As for the Ellen thing, it’s kinda hard to imagine that, in the year 2016, someone could do a mockup of a white person riding a black person and using them as a “ride to the store” and not realize that more than a few people might just think that’s racist. But even if you give the benefit of the doubt, that she was just trying to humorously compliment his speed and did not mean to give the impression of treating Bolt like an animal, the response to criticism has been all wrong. You can offend even when you don’t mean to, and the correct response is to apologize and learn from it. Reminds me of how a lot of people do not know the actual origins of the phrase “eenie meenie miney moe” (I have no idea if I even spelled those right), and all too often the response when someone is told about it’s racist origins is to plead ignorance and condemn the critic for daring to suggest they were racist. No, no, no. The correct response is “I did not know that. I apologize for the offense I cause and will endeavor to not repeat it.” Ignorance is only an excuse if you show a willingness to eliminate it. Ignorance is a gap that needs to be filled, not a shield to deflect unwanted negative attention.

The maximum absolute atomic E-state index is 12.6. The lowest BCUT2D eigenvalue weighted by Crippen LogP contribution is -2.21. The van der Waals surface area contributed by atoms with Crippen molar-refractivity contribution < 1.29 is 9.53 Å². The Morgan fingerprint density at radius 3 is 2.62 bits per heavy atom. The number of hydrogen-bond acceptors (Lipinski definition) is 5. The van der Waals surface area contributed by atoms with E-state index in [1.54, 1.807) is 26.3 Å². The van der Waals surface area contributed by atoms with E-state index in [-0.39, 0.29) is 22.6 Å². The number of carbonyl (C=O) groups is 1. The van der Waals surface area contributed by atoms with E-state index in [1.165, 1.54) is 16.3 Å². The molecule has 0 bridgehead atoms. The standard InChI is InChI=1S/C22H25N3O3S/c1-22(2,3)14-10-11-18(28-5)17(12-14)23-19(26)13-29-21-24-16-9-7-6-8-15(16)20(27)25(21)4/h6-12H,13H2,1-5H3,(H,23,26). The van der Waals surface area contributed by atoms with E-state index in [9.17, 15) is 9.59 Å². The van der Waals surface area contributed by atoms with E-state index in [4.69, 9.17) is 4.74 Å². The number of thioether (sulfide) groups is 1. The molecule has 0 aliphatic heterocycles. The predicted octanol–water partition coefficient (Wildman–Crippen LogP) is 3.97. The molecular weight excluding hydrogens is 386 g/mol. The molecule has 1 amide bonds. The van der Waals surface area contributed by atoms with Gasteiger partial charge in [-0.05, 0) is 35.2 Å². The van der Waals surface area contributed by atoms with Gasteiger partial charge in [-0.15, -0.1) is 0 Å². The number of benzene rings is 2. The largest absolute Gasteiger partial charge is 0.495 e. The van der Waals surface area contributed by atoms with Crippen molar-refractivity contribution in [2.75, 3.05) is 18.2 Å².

9. peggin says

    One of the main reasons I disagree with Smalley on this issue is that, for me, atheism for the sake of atheism is not that important an issue. I mean, yeah, you have to pick your issues — if some person thinks the highest tax bracket shouldn’t be more than 30% and I’m fine with it being 40%, we should probably be able to put our disagreement on that issue aside and work together. But if that same person doesn’t understand why he/she shouldn’t be allowed to have sex with someone who’s so drunk he/she can’t even remember his/her own name, I don’t care if they checked the “atheist” box on the census, I don’t want anything to do with them.

    If I have a choice of friends or fellow-activists between a pro-choice, pro-equality, pro-secularism, socially liberal Christian or an MRA atheist, I’ll pick the Christian every time.

  10. says

    I was in a relationship for several years with a guy. We disagreed on a great many issues but we stuck together because, surely, maintaining our relationship was more important than reconciling our politics? We had many, many… many polite conversations exploring each other’s views. It didn’t help. While he (or I) often managed to agree on certain positions (facts usually that one or the other had wrong), fundamentally our core beliefs were irreconcilable. Ultimately, it was tiring constantly having these conversations. It took over our relationship. It dominated it to the point that there was little else.

    I broke up with him last year after he said Syrian refugees should be left to drown in the Mediterranean. I decided there was no use arguing. If, after us being together for years, he could still say something like that, and think that was a position any decent person could ever argue for, after all our discussions, I felt there was no hope in actually reaching him and, I didn’t even care to try anymore.